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Arisaka Type 99 Rifle: A Japanese WWII Relic

Midway Village Museum has a permanent collection of nearly 150,000 artifacts. Within the walls of the museum are untold stories of amazing relics. In honor of our upcoming WWII Days event, we’d like to share a piece of history with our readers. In our weaponry collection, we have a Japanese Arisaka Type 99 bolt action infantry rifle from WWII, brought back by Everett Charles Sarver. Before continuing with this story, let’s get some more background on Mr. Sarver and why this particular weapon is one of the best bolt action rifles to have been produced.

Everett Charles “Son” Sarver was born on April 24, 1916 to Everett Alexander and Lauretta Sarver.  He and his father, Everett Alexander, began a livestock hauling business that evolved from Everett Alexander’s garbage hauling job from Camp Grant. E.A. Sarver & Son began circa 1934, and by 1941, E.C. had taken over the business; it became E.C. Sarver Livestock Trucking. E.C. Sarver owned and operated this trucking company before he entered the Navy.

He was drafted into the Navy in 1944 during WWII and served until 1946 in the Pacific on the U.S.S. Minotaur.  Everett was the U.S.S. Minotaur’s mailman and the Captain’s Talker (he relayed orders via an intercom system to stations beyond the bridge).  As mailman, he would go in a small boat from ship to shore to pick up mail and “other illicit things.”  It is believed that this is how he acquired an Arisaka Type 99 bolt action rifle and bayonet.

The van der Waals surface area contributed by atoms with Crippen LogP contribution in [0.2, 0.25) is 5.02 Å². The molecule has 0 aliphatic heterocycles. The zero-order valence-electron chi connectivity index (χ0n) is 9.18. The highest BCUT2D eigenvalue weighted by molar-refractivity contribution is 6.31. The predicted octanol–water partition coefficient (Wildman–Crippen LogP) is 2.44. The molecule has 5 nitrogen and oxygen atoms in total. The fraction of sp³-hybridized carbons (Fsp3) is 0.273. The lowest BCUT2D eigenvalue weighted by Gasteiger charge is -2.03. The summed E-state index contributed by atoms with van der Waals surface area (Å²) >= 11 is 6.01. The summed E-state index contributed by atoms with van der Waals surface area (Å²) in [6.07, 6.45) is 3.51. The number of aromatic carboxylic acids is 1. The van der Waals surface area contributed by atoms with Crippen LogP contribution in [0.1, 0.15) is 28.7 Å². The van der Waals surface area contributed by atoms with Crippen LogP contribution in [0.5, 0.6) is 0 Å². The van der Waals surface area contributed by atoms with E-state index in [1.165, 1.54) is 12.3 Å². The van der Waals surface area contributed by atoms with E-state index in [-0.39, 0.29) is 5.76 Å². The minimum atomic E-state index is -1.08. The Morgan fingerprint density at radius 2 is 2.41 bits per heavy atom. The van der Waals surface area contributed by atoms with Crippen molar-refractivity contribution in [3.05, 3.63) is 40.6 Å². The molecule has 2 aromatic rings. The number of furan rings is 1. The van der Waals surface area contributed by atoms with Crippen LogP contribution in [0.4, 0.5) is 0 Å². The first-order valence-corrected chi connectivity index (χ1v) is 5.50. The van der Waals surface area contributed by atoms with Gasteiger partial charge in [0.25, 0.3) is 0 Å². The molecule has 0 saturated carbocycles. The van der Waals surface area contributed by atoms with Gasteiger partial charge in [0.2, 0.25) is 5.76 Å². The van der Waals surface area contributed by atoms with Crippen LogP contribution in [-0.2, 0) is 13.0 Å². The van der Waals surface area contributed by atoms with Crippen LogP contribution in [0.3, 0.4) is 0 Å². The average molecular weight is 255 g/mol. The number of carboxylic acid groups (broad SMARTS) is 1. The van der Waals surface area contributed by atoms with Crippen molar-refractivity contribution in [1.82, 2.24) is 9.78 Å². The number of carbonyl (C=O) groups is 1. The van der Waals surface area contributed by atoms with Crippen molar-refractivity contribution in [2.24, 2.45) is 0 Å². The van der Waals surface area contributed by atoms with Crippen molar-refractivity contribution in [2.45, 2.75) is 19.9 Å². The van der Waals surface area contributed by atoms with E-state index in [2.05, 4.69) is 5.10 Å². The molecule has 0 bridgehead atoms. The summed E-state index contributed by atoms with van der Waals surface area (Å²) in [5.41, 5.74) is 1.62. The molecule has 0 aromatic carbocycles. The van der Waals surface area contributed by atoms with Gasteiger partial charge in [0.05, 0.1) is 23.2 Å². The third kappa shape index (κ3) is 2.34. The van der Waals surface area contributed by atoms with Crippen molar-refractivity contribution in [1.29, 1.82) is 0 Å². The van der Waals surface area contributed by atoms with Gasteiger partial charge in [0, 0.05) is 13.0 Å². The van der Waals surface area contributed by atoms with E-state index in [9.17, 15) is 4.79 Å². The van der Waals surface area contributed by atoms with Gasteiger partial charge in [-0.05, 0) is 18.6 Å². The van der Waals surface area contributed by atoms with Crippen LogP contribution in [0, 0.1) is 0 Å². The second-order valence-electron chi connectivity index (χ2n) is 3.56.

The Type 99 rifle was created as a result of Imperial Japan’s fast track to modernization, called the Meiji Restoration (1868-1912). During that time, Japan was quickly assimilating Western technologies and improving upon them in order to become a colonial power. Before WWII, Japan had already started taking over territories in China and had defeated Russia to claim land in Manchuria and Korea.  As Japan’s power grew, their military spread into other parts of Asia, leading to the Second Japanese-Russo War and later, WWII.

The Type 99 rifle and its predecessors, the Type 30 and Type 38, were created by Nariakira Arisaka during these conflicts. The type 99 came in four versions: the Type 99 short rifle (a standard infantry rifle), the Type 99 long rifle (limited production), a Takedown Type 2 Paratrooper rifle, and the Type 99 sniper rifle. The standard infantry rifle had a monopod as well as an anti-aircraft rear sight meant to take down low flying lightly armored bombers.

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Arisaka rifle evolution (from top to bottom): 1. Type 30 2. Type 38 3. Type 38 carbine 4. Type 44 carbine 5. Type “I” model 6. Type 99 (earlier model) 7. Type 99 (later model)

The Type 99 rifle was basically an improved version of Type 38, but with the increased firepower of a 7.7mm cartridge (the 38 used a 6.5mm cartridge). The 99 could chamber a 5 round stripper clip. It had a quick-release bolt and a safety measure built in so that the spent cartridges would fly away from the soldier. It also had a chrome lined bore for easier cleaning. Although it had the heavier firepower, it also had a strong kickback due to its lighter stock. The Type 99 came with its own bayonet in the form of a long slender blade, often grooved to reduce weight. The Type 99 was a strong and solid weapon and one of the best bolt action rifles of its time.